The structure of the book can be broadly described as being three main parts. First, Mikhalevski deals with the real ‘irregular’ openings, such as 1.f4, 1.b3, and, well, literally all the rest! I have no idea why he decided to include 1.h3 and 1.a3, but they’re there. Then comes 1.c4 e5, which is the meat of the book. Finally comes 1.Nf3, in which the author covers 1…d5, 1…Nf6 with 2…b6, and 1…Nf6 with 2…g6 as three distinct repertoires. To understand this, it’s useful to know that BMO was initially borne out of an anti-Grünfeld book idea, and grew from there. So it’s no surprise that the 2…g6 section is the most impressive, and it also mimics Mikhalevski’s personal repertoire. This section is really very impressive. Personally, it would have made more sense to me to focus more deeply on just this proposed repertoire to 1.Nf3. Besides, it’s essentially useless unless you play the Grünfeld, in the same way that 1.Nf3 d5 doesn’t make sense unless you have some 1.d4 d5 system in your pocket. I suppose including the three options targets a wider audience, and it does mean that the book can ‘work’ for you regardless of your main 1.d4 defence. Nonetheless, in my opinion a Grünfeld player is definitely going to get the most of the theoretical goodies in the book.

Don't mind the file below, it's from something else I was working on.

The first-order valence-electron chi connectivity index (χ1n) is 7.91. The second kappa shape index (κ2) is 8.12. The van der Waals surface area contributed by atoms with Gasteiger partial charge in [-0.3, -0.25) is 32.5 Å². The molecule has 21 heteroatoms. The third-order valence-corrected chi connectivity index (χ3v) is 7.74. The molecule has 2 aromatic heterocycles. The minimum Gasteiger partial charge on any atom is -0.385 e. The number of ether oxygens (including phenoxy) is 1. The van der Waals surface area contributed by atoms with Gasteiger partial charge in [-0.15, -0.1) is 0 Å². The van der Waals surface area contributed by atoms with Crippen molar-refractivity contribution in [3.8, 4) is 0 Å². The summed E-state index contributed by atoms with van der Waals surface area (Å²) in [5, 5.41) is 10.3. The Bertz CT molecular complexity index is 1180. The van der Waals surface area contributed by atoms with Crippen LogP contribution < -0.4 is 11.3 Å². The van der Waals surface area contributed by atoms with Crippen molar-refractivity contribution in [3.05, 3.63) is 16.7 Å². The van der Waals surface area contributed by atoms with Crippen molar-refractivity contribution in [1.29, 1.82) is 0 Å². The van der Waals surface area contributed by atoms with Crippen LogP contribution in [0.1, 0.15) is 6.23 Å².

In terms of the nitty-gritty of the repertoire, Mikhalevski’s suggestions are topical and principled. Against the English, he suggests 2.g3 c6, as does Delchev/Semkov. There’s a slight difference with the recommendation 2.Nc3 Bb4 3.Nd5 Bc5, a favourite of Anand. And Mikhalevski also proposes a more ambitious line against the King’s Indian Attack after 1.Nf3 d5 2.g3. While both authors like a setup with …Bg4 and …c6, BDO contains the immediate 2…Bg4 with ideas of …Nbd7 and …e5. This move-order has its own drawbacks of course, but it’s a nice example of Mikhalevski’s ‘central’ ideology in action.